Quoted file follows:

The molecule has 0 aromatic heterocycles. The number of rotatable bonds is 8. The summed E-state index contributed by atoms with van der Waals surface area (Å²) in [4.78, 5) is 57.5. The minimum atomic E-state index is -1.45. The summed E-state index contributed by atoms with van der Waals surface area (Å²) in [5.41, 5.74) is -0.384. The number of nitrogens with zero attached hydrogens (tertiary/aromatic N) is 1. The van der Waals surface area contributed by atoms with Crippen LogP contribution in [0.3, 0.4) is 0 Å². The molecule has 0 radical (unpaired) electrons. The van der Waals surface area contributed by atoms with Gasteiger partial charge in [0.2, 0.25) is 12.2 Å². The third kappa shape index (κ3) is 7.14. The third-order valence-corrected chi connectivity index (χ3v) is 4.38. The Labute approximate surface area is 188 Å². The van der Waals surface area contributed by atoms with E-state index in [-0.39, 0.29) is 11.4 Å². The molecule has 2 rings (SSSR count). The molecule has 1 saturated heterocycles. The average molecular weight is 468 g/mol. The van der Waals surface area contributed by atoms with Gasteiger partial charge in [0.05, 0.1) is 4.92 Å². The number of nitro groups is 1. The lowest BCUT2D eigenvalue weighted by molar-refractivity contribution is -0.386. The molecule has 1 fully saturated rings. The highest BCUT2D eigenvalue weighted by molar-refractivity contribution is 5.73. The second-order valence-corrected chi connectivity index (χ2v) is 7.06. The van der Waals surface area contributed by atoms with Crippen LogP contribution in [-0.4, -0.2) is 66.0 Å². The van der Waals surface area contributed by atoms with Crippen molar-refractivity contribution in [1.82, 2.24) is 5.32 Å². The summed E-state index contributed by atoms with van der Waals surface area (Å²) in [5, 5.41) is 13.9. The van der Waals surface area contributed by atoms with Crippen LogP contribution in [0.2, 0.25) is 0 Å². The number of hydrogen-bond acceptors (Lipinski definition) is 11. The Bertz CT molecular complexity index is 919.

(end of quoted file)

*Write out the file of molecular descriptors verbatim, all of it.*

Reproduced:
The molecule has 0 aromatic heterocycles. The number of rotatable bonds is 8. The summed E-state index contributed by atoms with van der Waals surface area (Å²) in [4.78, 5) is 57.5. The minimum atomic E-state index is -1.45. The summed E-state index contributed by atoms with van der Waals surface area (Å²) in [5.41, 5.74) is -0.384. The number of nitrogens with zero attached hydrogens (tertiary/aromatic N) is 1. The van der Waals surface area contributed by atoms with Crippen LogP contribution in [0.3, 0.4) is 0 Å². The molecule has 0 radical (unpaired) electrons. The van der Waals surface area contributed by atoms with Gasteiger partial charge in [0.2, 0.25) is 12.2 Å². The third kappa shape index (κ3) is 7.14. The third-order valence-corrected chi connectivity index (χ3v) is 4.38. The Labute approximate surface area is 188 Å². The van der Waals surface area contributed by atoms with E-state index in [-0.39, 0.29) is 11.4 Å². The molecule has 2 rings (SSSR count). The molecule has 1 saturated heterocycles. The average molecular weight is 468 g/mol. The van der Waals surface area contributed by atoms with Gasteiger partial charge in [0.05, 0.1) is 4.92 Å². The number of nitro groups is 1. The lowest BCUT2D eigenvalue weighted by molar-refractivity contribution is -0.386. The molecule has 1 fully saturated rings. The highest BCUT2D eigenvalue weighted by molar-refractivity contribution is 5.73. The second-order valence-corrected chi connectivity index (χ2v) is 7.06. The van der Waals surface area contributed by atoms with Crippen LogP contribution in [-0.4, -0.2) is 66.0 Å². The van der Waals surface area contributed by atoms with Crippen molar-refractivity contribution in [1.82, 2.24) is 5.32 Å². The summed E-state index contributed by atoms with van der Waals surface area (Å²) in [5, 5.41) is 13.9. The van der Waals surface area contributed by atoms with Crippen LogP contribution in [0.2, 0.25) is 0 Å². The number of hydrogen-bond acceptors (Lipinski definition) is 11. The Bertz CT molecular complexity index is 919.